For questions about individual private funds, the aggregate information includes information about the private fund, parallel managed accounts and master-feeder funds, but not parallel funds. Feeder funds are generally ignored. The assets of the feeder fund are aggregated with the master fund only if and to the extent that the feeder fund holds assets other than its interest in the master fund. Advisers to a “fund of funds” must complete Item 1(b) for each fund of funds, but for all other purposes a fund of funds should be disregarded. Note that for this purpose, the fund of funds must invest exclusively in other private funds.
In addition to assets under management, section 1(b) requires disclosure of borrowings by the fund, types of creditors (i.e., US financial institution, non-US financial institutions or other), identity of creditors and amounts borrowed from each, the aggregate value of derivative positions and investor concentration. Information regarding the performance of each fund must be reported, including a month-by-month table of changes in net asset value both before and after deducting performance fees.
Section 1(c) must be completed for all hedge funds advised by the manager, and section 2 is required to be completed for each hedge fund advised by the manager with more than $1 billion of AUM (subject to aggregation discussed above). Section 1(c) includes detailed questions about trading strategy, use of computer driven trading algorithms, and significant counterparty exposures (including the identity of counterparties). In addition the adviser is required to disclose, by percentage of the portfolio, holdings and clearing of securities, markets, holdings and clearing of derivatives, and clearing of repos.
Sections Two and Three
Section 2 requires very detailed information about the hedge fund’s holdings during the prior quarter, its investment strategy, counterparties, investors, geographic exposure, liquidity, turnover, risk metrics, and borrowing. Section 3 is significantly shorter than section 2 and requires information regarding liquidity funds (i.e., private money market funds).
Managers of private equity funds with more than $1 billion of assets under management must complete section 4 for each fund (subject to aggregation discussed above). Section 4 has two subsections. The first, Item A, is just information identifying the fund. Item B begins with questions regarding borrowings by the fund, guarantees of portfolio company debt, debt-to-equity ratios of portfolio companies, indebtedness of portfolio companies broken down by maturity, PIK and zero-coupon debt, debt defaults by the fund or its portfolio companies, bridge loans and bridge loan lenders. The next group of questions focuses on the fund’s investments.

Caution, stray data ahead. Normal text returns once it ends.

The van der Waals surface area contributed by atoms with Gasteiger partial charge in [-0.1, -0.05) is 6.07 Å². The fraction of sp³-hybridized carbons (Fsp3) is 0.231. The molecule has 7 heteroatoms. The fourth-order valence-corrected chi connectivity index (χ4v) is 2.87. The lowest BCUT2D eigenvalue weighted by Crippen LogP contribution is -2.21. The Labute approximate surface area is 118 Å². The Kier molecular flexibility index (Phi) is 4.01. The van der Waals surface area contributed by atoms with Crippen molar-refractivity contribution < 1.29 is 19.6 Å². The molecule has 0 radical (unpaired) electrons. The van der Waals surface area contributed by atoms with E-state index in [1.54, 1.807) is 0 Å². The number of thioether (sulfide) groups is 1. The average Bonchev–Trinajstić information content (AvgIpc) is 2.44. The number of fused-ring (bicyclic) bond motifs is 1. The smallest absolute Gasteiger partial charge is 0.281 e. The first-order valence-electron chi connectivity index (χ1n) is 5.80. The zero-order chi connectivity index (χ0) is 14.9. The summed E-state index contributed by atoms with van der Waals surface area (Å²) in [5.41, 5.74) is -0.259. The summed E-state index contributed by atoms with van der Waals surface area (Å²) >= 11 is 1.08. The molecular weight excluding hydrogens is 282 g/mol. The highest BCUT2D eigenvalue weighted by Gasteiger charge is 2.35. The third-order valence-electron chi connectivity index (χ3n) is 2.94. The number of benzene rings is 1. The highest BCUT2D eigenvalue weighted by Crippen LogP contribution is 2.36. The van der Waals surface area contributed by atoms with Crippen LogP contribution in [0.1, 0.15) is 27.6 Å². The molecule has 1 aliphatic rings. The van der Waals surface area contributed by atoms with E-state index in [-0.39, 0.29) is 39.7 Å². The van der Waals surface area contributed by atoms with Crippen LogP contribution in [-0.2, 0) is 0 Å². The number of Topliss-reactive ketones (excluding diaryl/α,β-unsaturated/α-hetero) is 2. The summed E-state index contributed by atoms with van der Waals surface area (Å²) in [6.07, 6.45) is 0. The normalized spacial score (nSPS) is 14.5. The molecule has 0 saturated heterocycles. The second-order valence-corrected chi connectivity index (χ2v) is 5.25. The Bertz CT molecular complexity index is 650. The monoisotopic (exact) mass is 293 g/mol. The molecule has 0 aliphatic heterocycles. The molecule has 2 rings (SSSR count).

The adviser must disclose whether the fund has invested in financial industry portfolio companies, and if so, they must disclose very detailed information about the identity of the financial institution, its debt to equity ratio, percentage of the portfolio company the fund owns, and the percentage of the fund that the portfolio company represents. This section also requires disclosure of investments by industry (based on NAICS codes) and a geographical breakdown of investments. The final question in this Section requires the manager to disclose the dollar amount of investments by the adviser and its related persons in portfolio companies held by the reporting fund.
The rationale for including private equity funds in the Form PF regime is not entirely clear. While it is conceivable that the activities of hedge funds could pose systemic risks (recall Long Term Capital Management), the activities of private equity funds seem much less likely to present any such risks. Moreover, information regarding significant private equity transactions is already available to regulators. For example, significant financial institutions are that are either portfolio companies of funds or lenders to funds or their portfolio companies are generally regulated. Also, significant private equity transactions that have the potential to cause systemic risks are generally required to be disclosed under the Hart-Scott-Rodino Antitrust Improvements Act.
Regardless, advisers to private funds will soon be required to disclose a surprising amount of information that has traditionally been considered proprietary.
Eric D. Young is an attorney with Morrison Cohen LLP specializing in all aspects of private fund organization, operation and compliance